HUNTINGTON BEACH, Calif. (AP) — A Southern California beach that was closed more than a week ago because of a... Read More

HUNTINGTON BEACH, Calif. (AP) — A Southern California beach that was closed more than a week ago because of a leak of crude oil from an undersea pipeline reopened on Monday, far sooner than many expected, Huntington Beach's city and state beaches reopened after officials said... Read More

October 8, 2021
by Tom Ramstack
Federal Agencies Release Plans For Adapting to Global Warming

WASHINGTON -- More than 20 federal agencies released their plans Thursday to adapt to climate change in response to an... Read More

WASHINGTON -- More than 20 federal agencies released their plans Thursday to adapt to climate change in response to an order from President Joe Biden. The plans explain how they will maintain the continuity of government service despite rising temperatures that will strain their personnel, buildings... Read More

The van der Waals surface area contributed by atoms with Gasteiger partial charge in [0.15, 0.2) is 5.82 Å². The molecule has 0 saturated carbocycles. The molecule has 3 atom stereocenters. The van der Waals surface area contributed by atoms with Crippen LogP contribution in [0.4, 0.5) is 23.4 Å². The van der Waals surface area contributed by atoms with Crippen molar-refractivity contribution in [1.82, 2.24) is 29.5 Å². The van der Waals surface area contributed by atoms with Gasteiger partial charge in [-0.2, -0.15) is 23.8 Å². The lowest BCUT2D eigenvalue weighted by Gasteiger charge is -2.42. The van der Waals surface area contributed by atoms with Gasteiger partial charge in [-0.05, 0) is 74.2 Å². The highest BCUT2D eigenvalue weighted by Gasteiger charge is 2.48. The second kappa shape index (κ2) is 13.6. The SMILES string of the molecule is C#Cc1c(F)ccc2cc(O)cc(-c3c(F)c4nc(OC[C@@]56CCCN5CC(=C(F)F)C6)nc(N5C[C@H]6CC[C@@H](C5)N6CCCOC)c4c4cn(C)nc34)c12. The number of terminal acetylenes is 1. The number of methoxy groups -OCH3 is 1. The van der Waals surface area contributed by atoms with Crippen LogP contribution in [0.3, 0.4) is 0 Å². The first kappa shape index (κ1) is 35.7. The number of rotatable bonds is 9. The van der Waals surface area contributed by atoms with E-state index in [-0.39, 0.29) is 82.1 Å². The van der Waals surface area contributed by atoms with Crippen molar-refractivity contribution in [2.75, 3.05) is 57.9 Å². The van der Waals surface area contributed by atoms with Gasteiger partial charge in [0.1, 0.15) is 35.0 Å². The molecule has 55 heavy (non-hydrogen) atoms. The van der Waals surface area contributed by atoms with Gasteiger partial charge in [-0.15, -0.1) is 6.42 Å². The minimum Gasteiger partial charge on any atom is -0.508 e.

October 8, 2021
by Dan McCue
White House Restoring Stricter Environmental Reviews for Major Projects

WASHINGTON -- The White House Council on Environmental Quality is restoring provisions of the National Environmental Policy Act set aside... Read More

WASHINGTON -- The White House Council on Environmental Quality is restoring provisions of the National Environmental Policy Act set aside by the Trump administration to bolster the environmental review process for a wide range of projects. The former president, a developer by profession, rolled back the... Read More